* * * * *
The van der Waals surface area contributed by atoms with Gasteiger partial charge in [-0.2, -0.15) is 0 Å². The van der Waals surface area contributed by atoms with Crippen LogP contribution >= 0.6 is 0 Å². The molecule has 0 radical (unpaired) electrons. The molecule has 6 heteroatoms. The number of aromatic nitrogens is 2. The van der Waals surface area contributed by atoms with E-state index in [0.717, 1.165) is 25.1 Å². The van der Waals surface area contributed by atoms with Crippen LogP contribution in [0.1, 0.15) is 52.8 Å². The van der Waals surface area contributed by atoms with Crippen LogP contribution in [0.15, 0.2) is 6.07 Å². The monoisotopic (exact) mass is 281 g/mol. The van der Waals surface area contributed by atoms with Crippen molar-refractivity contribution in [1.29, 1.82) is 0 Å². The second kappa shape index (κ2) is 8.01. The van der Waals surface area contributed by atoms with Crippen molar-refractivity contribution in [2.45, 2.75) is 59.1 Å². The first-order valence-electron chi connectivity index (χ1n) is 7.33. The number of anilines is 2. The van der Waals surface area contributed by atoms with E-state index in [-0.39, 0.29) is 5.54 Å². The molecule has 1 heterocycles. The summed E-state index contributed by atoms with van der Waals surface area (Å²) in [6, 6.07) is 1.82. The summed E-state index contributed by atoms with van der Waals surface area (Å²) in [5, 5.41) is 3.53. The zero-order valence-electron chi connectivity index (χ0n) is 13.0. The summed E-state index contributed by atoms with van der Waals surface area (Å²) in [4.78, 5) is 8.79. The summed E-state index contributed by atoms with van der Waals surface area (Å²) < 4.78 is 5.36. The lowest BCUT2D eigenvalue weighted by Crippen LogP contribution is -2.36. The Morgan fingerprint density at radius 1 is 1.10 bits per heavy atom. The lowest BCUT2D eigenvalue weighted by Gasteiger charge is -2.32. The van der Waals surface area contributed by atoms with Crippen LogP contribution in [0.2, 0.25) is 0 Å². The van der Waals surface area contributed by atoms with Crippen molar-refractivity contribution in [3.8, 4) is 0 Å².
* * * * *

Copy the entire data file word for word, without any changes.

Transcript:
The van der Waals surface area contributed by atoms with Gasteiger partial charge in [-0.2, -0.15) is 0 Å². The van der Waals surface area contributed by atoms with Crippen LogP contribution >= 0.6 is 0 Å². The molecule has 0 radical (unpaired) electrons. The molecule has 6 heteroatoms. The number of aromatic nitrogens is 2. The van der Waals surface area contributed by atoms with E-state index in [0.717, 1.165) is 25.1 Å². The van der Waals surface area contributed by atoms with Crippen LogP contribution in [0.1, 0.15) is 52.8 Å². The van der Waals surface area contributed by atoms with Crippen LogP contribution in [0.15, 0.2) is 6.07 Å². The monoisotopic (exact) mass is 281 g/mol. The van der Waals surface area contributed by atoms with Crippen molar-refractivity contribution in [1.29, 1.82) is 0 Å². The second kappa shape index (κ2) is 8.01. The van der Waals surface area contributed by atoms with Crippen molar-refractivity contribution in [2.45, 2.75) is 59.1 Å². The first-order valence-electron chi connectivity index (χ1n) is 7.33. The number of anilines is 2. The van der Waals surface area contributed by atoms with E-state index in [-0.39, 0.29) is 5.54 Å². The molecule has 1 heterocycles. The summed E-state index contributed by atoms with van der Waals surface area (Å²) in [6, 6.07) is 1.82. The summed E-state index contributed by atoms with van der Waals surface area (Å²) in [5, 5.41) is 3.53. The zero-order valence-electron chi connectivity index (χ0n) is 13.0. The summed E-state index contributed by atoms with van der Waals surface area (Å²) in [4.78, 5) is 8.79. The summed E-state index contributed by atoms with van der Waals surface area (Å²) < 4.78 is 5.36. The lowest BCUT2D eigenvalue weighted by Crippen LogP contribution is -2.36. The Morgan fingerprint density at radius 1 is 1.10 bits per heavy atom. The lowest BCUT2D eigenvalue weighted by Gasteiger charge is -2.32. The van der Waals surface area contributed by atoms with Crippen LogP contribution in [0.2, 0.25) is 0 Å². The van der Waals surface area contributed by atoms with Crippen molar-refractivity contribution in [3.8, 4) is 0 Å².